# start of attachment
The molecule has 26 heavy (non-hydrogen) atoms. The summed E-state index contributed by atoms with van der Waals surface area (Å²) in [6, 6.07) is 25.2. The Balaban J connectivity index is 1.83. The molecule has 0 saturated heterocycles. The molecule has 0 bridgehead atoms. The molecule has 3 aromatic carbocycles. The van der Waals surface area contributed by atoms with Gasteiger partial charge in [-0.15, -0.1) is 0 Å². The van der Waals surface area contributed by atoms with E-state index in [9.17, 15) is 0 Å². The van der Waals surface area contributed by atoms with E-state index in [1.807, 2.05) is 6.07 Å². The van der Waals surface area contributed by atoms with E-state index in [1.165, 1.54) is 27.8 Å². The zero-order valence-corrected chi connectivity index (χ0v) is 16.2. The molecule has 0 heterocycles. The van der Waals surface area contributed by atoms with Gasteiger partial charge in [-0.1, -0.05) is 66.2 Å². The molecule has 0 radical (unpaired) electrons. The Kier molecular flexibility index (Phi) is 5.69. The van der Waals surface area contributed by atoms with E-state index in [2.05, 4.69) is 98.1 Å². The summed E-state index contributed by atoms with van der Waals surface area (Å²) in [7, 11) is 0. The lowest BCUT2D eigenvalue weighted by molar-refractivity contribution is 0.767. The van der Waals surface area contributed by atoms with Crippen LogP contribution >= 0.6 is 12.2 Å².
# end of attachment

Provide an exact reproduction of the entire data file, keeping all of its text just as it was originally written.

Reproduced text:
The molecule has 26 heavy (non-hydrogen) atoms. The summed E-state index contributed by atoms with van der Waals surface area (Å²) in [6, 6.07) is 25.2. The Balaban J connectivity index is 1.83. The molecule has 0 saturated heterocycles. The molecule has 0 bridgehead atoms. The molecule has 3 aromatic carbocycles. The van der Waals surface area contributed by atoms with Gasteiger partial charge in [-0.15, -0.1) is 0 Å². The van der Waals surface area contributed by atoms with E-state index in [9.17, 15) is 0 Å². The van der Waals surface area contributed by atoms with E-state index in [1.807, 2.05) is 6.07 Å². The van der Waals surface area contributed by atoms with E-state index in [1.165, 1.54) is 27.8 Å². The zero-order valence-corrected chi connectivity index (χ0v) is 16.2. The molecule has 0 heterocycles. The van der Waals surface area contributed by atoms with Gasteiger partial charge in [-0.1, -0.05) is 66.2 Å². The molecule has 0 radical (unpaired) electrons. The Kier molecular flexibility index (Phi) is 5.69. The van der Waals surface area contributed by atoms with E-state index in [2.05, 4.69) is 98.1 Å². The summed E-state index contributed by atoms with van der Waals surface area (Å²) in [7, 11) is 0. The lowest BCUT2D eigenvalue weighted by molar-refractivity contribution is 0.767. The van der Waals surface area contributed by atoms with Crippen LogP contribution >= 0.6 is 12.2 Å².